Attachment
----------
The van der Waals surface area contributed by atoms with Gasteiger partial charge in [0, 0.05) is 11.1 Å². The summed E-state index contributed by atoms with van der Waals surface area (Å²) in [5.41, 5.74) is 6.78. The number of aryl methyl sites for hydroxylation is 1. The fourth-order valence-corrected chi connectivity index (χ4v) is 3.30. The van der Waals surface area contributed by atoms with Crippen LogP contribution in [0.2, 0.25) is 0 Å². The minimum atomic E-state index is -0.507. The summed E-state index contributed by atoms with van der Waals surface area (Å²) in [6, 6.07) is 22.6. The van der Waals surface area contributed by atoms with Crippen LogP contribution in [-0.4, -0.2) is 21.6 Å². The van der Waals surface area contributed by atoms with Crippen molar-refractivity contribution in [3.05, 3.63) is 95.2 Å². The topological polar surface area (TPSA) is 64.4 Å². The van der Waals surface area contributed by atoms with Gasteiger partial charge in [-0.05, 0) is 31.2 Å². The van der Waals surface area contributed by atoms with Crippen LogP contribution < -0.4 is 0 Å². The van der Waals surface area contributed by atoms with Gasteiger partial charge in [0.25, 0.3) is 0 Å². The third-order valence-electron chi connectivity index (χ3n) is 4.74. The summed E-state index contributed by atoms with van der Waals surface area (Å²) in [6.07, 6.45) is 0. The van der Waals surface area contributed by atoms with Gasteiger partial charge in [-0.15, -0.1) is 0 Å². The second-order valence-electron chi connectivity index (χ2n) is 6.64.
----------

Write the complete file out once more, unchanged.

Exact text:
The van der Waals surface area contributed by atoms with Gasteiger partial charge in [0, 0.05) is 11.1 Å². The summed E-state index contributed by atoms with van der Waals surface area (Å²) in [5.41, 5.74) is 6.78. The number of aryl methyl sites for hydroxylation is 1. The fourth-order valence-corrected chi connectivity index (χ4v) is 3.30. The van der Waals surface area contributed by atoms with Crippen LogP contribution in [0.2, 0.25) is 0 Å². The minimum atomic E-state index is -0.507. The summed E-state index contributed by atoms with van der Waals surface area (Å²) in [6, 6.07) is 22.6. The van der Waals surface area contributed by atoms with Crippen LogP contribution in [-0.4, -0.2) is 21.6 Å². The van der Waals surface area contributed by atoms with Crippen molar-refractivity contribution in [3.05, 3.63) is 95.2 Å². The topological polar surface area (TPSA) is 64.4 Å². The van der Waals surface area contributed by atoms with Gasteiger partial charge in [-0.05, 0) is 31.2 Å². The van der Waals surface area contributed by atoms with Crippen LogP contribution < -0.4 is 0 Å². The van der Waals surface area contributed by atoms with Gasteiger partial charge in [0.25, 0.3) is 0 Å². The third-order valence-electron chi connectivity index (χ3n) is 4.74. The summed E-state index contributed by atoms with van der Waals surface area (Å²) in [6.07, 6.45) is 0. The van der Waals surface area contributed by atoms with Gasteiger partial charge in [-0.15, -0.1) is 0 Å². The second-order valence-electron chi connectivity index (χ2n) is 6.64.